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Save £120 a year on your broadband by haggling

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Britain isn’t traditionally a nation of hagglers, but those who barter with their broadband supplier can save more than £100, new research reveals.

A survey by Which? found broadband customers who negotiate with their provider end up saving an average of £120 a year.

However, out of the 5,000 broadband customers surveyed, almost half said they had never haggled because it was too much hassle or they didn’t think it would save them money.

This is despite more than three quarters of people who did haggle being offered an incentive, discount or a better deal.

For those willing to negotiate a better deal Which? found that there were savings to be made – but new customers are still usually able to get the best deals.

Seven in ten people who had switched provider said the process was easy, even though 27% experienced time without an internet connection as a result.

Most customers only need to contact one provider – the company they are moving to – and it will take care of the switch. This works for providers using the Openreach network including BT, EE, Plusnet, Sky, TalkTalk, Vodafone and Zen Internet.

However, for those switching to or from a separate network, such as the cable one used by Virgin Media, they’ll have to go through the ‘cease and re-provide’ process, which means asking the previous provider to switch the old connection off and the customer having to coordinate the move to the new provider themselves.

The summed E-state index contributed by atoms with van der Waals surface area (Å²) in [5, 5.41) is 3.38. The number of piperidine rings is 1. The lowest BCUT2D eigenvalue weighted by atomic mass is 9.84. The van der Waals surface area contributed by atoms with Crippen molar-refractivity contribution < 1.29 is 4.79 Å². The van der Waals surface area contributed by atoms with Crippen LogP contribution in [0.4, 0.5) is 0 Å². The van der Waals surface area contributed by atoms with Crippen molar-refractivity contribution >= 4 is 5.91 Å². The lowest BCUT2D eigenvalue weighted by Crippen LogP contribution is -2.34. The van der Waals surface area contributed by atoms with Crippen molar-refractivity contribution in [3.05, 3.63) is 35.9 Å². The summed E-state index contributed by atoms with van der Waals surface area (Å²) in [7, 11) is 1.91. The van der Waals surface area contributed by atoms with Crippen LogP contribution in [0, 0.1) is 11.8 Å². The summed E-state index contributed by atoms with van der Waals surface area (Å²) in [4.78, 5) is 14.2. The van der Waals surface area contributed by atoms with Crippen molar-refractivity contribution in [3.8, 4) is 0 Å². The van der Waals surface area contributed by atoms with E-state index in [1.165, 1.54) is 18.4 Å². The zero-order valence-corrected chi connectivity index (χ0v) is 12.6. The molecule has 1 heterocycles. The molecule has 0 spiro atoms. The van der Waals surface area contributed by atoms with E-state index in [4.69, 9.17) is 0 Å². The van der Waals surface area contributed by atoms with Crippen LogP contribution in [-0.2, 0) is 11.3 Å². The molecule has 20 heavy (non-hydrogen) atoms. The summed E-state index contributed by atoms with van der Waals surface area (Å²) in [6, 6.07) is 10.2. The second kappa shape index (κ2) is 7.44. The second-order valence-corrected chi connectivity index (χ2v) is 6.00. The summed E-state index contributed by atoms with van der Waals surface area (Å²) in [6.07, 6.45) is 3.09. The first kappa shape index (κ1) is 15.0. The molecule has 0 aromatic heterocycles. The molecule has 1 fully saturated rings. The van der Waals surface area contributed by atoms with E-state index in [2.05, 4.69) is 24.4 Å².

Next year, Ofcom will consult on changes to the switching process with the aim of making the process of changing between providers much easier for customers.

Natalie Hitchins, Which? head of home products and services, said: “Many of us obediently pay our bills throughout the year without ever giving it a second thought but just one phone call or online chat could save you £120 this Christmas.

“There are bigger savings to be had for those willing to switch to a new provider, but even if you are happy where you are don’t be afraid to ask for a discount – it could make all the difference.”

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